A rare presentation of isolated right-sided pleural effusion
• The occurrence of unilateral right-sided pleural effusion without ascites may be an atypical course of ovarian hyperstimulation syndrome.

• Primary prevention when performing ovarian stimulation should be taken into consideration in order to avoid ovarian hyperstimulation syndrome.

• Ovarian hyperstimulation syndrome is an iatrogenic and potentially life-threatening condition that must be diagnosed and treated promptly.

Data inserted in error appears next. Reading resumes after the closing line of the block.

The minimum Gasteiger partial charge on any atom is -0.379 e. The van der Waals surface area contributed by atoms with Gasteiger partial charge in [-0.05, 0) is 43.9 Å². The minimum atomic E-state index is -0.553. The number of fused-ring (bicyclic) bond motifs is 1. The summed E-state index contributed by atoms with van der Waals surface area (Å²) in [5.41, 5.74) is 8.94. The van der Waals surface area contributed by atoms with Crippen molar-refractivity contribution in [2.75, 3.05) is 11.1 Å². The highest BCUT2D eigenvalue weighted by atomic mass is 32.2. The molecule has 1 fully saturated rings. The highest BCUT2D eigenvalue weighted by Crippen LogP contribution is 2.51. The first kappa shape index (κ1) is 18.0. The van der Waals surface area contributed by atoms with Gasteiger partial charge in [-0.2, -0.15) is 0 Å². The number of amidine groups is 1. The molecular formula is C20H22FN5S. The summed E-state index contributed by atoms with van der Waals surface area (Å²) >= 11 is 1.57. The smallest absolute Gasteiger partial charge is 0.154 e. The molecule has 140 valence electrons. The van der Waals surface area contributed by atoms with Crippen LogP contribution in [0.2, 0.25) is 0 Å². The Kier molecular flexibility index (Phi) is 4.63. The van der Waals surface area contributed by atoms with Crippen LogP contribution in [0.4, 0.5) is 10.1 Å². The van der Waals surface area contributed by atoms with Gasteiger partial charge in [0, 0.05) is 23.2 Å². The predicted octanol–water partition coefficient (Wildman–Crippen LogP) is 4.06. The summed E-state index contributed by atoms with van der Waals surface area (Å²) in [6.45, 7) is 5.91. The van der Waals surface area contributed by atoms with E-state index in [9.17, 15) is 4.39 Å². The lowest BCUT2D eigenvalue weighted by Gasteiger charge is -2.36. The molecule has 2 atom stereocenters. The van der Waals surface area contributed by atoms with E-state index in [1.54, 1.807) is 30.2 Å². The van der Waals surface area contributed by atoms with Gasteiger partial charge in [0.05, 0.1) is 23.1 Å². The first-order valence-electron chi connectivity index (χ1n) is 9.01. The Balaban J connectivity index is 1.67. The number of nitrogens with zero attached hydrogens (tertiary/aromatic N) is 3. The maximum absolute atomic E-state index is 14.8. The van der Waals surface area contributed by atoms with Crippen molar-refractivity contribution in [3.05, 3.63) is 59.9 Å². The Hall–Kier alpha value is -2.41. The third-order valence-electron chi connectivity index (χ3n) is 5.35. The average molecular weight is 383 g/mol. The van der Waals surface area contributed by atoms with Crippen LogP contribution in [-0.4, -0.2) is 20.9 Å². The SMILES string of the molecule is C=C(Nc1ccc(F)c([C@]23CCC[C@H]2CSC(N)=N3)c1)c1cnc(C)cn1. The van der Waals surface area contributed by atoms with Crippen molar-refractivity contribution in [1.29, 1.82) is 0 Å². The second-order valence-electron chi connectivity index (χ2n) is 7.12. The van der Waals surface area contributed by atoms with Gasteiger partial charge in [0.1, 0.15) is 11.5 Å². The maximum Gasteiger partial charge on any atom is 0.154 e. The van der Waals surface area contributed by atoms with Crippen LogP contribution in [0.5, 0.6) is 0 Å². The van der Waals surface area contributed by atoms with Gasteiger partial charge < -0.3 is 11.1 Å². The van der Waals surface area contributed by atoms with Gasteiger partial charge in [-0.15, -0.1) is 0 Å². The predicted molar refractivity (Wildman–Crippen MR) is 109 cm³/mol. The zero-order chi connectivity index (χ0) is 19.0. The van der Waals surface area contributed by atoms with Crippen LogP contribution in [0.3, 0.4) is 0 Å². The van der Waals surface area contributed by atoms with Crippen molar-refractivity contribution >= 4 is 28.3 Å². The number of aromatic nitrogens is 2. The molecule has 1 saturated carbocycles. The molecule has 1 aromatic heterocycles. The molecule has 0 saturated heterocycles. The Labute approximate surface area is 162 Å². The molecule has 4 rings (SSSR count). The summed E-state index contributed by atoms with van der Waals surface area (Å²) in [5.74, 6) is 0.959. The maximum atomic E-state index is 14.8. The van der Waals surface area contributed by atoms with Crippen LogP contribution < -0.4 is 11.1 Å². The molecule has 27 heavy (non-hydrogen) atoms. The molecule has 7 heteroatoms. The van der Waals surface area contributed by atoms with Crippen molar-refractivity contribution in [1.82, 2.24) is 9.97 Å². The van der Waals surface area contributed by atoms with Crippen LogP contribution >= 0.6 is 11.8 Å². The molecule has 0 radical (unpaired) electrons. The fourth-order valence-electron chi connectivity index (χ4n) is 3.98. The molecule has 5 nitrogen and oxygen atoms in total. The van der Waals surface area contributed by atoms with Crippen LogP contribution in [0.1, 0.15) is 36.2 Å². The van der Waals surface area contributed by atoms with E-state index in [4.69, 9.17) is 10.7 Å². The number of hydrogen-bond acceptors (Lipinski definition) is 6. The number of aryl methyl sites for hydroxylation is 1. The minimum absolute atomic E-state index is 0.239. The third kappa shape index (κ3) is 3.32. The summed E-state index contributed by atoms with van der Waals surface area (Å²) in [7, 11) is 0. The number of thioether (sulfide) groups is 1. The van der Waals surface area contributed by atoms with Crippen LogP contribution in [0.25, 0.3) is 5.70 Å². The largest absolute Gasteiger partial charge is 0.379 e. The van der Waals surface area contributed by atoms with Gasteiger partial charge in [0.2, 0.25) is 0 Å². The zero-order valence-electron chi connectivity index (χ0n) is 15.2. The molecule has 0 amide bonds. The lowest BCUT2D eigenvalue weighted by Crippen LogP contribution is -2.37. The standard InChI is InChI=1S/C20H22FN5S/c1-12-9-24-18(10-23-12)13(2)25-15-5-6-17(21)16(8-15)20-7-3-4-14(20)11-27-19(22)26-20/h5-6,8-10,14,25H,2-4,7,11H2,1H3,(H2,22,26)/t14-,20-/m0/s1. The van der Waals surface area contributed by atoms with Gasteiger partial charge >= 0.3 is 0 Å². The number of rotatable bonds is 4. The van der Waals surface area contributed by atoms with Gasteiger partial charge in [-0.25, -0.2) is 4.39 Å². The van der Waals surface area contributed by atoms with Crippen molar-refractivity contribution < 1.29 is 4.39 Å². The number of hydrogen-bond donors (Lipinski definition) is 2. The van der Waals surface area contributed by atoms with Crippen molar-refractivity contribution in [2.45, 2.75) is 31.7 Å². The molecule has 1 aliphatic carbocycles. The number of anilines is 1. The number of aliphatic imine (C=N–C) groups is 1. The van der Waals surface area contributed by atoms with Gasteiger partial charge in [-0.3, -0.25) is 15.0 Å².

Ovarian hyperstimulation syndrome (OHSS) is usually an iatrogenic disorder. The incidence of moderate to severe OHSS is 1–5% of all in vitro fertilization (IVF) cycles, with a mortality rate of 1:45000–1:50000. Most cases of OHSS arise only 2–7 days after oocyte pickup (OPU) due to the administration of exogenous human chorionic gonadotropin (hCG) on the day of ovulation induction, a so-called “early-onset OHSS.” A decline in serum hCG concentration 7–10 days after hCG-induced ovulation leads to improved OHSS symptoms. In contrast, “late-onset OHSS” occurs 12–17 days after hCG administration almost exclusively due to endogenous hCG production resulting from pregnancy. A 38-year-old woman who had undergone in vitro fertilization presented with OHSS. Six days after transvaginal oocyte pickup, she presented with only an isolated right-sided pleural effusion and restricted respiratory capacity. A thoracentesis was successful. Clinicians must be aware of unilateral pleural effusion, with a higher incidence on the right side, as a single-symptom presentation of OHSS. The case reported here illustrates the diversity and severity of OHSS.